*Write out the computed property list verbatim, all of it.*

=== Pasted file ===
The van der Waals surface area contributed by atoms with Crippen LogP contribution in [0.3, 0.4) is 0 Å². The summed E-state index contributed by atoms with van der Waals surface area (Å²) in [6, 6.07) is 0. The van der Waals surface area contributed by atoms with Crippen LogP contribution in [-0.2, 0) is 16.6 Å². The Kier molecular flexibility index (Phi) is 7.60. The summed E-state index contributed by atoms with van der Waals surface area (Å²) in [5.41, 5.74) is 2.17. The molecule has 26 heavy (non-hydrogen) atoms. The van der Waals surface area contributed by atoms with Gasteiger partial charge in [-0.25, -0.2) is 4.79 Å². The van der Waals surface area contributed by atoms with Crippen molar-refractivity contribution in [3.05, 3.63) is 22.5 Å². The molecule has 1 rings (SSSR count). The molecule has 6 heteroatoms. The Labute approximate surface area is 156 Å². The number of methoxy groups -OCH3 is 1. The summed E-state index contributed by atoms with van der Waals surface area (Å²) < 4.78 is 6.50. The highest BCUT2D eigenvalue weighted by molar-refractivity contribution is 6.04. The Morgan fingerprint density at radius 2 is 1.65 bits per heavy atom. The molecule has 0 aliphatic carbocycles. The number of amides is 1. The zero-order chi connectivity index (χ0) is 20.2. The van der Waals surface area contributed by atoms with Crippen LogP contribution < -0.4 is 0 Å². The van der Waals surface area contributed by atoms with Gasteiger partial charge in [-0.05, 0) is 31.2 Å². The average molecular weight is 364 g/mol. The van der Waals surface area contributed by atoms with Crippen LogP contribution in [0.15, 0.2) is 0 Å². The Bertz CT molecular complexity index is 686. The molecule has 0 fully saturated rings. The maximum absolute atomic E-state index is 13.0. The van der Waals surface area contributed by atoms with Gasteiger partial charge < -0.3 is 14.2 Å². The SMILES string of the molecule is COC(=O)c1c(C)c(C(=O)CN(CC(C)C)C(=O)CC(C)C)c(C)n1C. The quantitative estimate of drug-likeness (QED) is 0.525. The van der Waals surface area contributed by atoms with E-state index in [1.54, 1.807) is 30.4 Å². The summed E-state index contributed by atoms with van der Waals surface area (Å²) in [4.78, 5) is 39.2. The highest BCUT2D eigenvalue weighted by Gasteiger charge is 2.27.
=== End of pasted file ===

The van der Waals surface area contributed by atoms with Crippen LogP contribution in [0.3, 0.4) is 0 Å². The summed E-state index contributed by atoms with van der Waals surface area (Å²) in [6, 6.07) is 0. The van der Waals surface area contributed by atoms with Crippen LogP contribution in [-0.2, 0) is 16.6 Å². The Kier molecular flexibility index (Phi) is 7.60. The summed E-state index contributed by atoms with van der Waals surface area (Å²) in [5.41, 5.74) is 2.17. The molecule has 26 heavy (non-hydrogen) atoms. The van der Waals surface area contributed by atoms with Gasteiger partial charge in [-0.25, -0.2) is 4.79 Å². The van der Waals surface area contributed by atoms with Crippen molar-refractivity contribution in [3.05, 3.63) is 22.5 Å². The molecule has 1 rings (SSSR count). The molecule has 6 heteroatoms. The Labute approximate surface area is 156 Å². The number of methoxy groups -OCH3 is 1. The summed E-state index contributed by atoms with van der Waals surface area (Å²) < 4.78 is 6.50. The highest BCUT2D eigenvalue weighted by molar-refractivity contribution is 6.04. The Morgan fingerprint density at radius 2 is 1.65 bits per heavy atom. The molecule has 0 aliphatic carbocycles. The number of amides is 1. The zero-order chi connectivity index (χ0) is 20.2. The van der Waals surface area contributed by atoms with Crippen LogP contribution < -0.4 is 0 Å². The van der Waals surface area contributed by atoms with Gasteiger partial charge in [-0.05, 0) is 31.2 Å². The average molecular weight is 364 g/mol. The van der Waals surface area contributed by atoms with Crippen LogP contribution in [0.15, 0.2) is 0 Å². The Bertz CT molecular complexity index is 686. The molecule has 0 fully saturated rings. The maximum absolute atomic E-state index is 13.0. The van der Waals surface area contributed by atoms with Gasteiger partial charge < -0.3 is 14.2 Å². The SMILES string of the molecule is COC(=O)c1c(C)c(C(=O)CN(CC(C)C)C(=O)CC(C)C)c(C)n1C. The quantitative estimate of drug-likeness (QED) is 0.525. The van der Waals surface area contributed by atoms with E-state index in [1.54, 1.807) is 30.4 Å². The summed E-state index contributed by atoms with van der Waals surface area (Å²) in [4.78, 5) is 39.2. The highest BCUT2D eigenvalue weighted by Gasteiger charge is 2.27.